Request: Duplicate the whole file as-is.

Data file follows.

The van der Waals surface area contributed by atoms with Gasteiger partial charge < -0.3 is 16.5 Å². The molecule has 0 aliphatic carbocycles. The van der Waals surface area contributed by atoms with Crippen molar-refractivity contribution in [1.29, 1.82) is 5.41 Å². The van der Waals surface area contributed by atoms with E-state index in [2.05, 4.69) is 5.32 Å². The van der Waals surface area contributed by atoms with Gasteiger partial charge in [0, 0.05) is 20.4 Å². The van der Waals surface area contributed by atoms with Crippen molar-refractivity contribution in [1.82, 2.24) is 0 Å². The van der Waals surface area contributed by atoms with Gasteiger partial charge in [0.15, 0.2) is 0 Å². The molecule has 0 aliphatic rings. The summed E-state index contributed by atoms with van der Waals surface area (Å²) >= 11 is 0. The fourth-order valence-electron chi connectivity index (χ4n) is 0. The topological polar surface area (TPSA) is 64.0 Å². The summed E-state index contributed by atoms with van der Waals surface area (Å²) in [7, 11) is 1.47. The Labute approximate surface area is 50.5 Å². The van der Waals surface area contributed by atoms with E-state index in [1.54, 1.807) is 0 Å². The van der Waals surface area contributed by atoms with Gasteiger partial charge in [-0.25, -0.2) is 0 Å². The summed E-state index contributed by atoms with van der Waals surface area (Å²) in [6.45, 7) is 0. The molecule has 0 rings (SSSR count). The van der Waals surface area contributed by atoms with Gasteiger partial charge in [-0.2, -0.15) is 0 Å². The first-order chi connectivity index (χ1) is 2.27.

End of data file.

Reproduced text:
The van der Waals surface area contributed by atoms with Gasteiger partial charge < -0.3 is 16.5 Å². The molecule has 0 aliphatic carbocycles. The van der Waals surface area contributed by atoms with Crippen molar-refractivity contribution in [1.29, 1.82) is 5.41 Å². The van der Waals surface area contributed by atoms with E-state index in [2.05, 4.69) is 5.32 Å². The van der Waals surface area contributed by atoms with Gasteiger partial charge in [0, 0.05) is 20.4 Å². The van der Waals surface area contributed by atoms with Crippen molar-refractivity contribution in [1.82, 2.24) is 0 Å². The van der Waals surface area contributed by atoms with Gasteiger partial charge in [0.15, 0.2) is 0 Å². The molecule has 0 aliphatic rings. The summed E-state index contributed by atoms with van der Waals surface area (Å²) >= 11 is 0. The fourth-order valence-electron chi connectivity index (χ4n) is 0. The topological polar surface area (TPSA) is 64.0 Å². The summed E-state index contributed by atoms with van der Waals surface area (Å²) in [7, 11) is 1.47. The Labute approximate surface area is 50.5 Å². The van der Waals surface area contributed by atoms with E-state index in [1.54, 1.807) is 0 Å². The van der Waals surface area contributed by atoms with Gasteiger partial charge in [-0.25, -0.2) is 0 Å². The summed E-state index contributed by atoms with van der Waals surface area (Å²) in [6.45, 7) is 0. The molecule has 0 rings (SSSR count). The van der Waals surface area contributed by atoms with Gasteiger partial charge in [-0.2, -0.15) is 0 Å². The first-order chi connectivity index (χ1) is 2.27.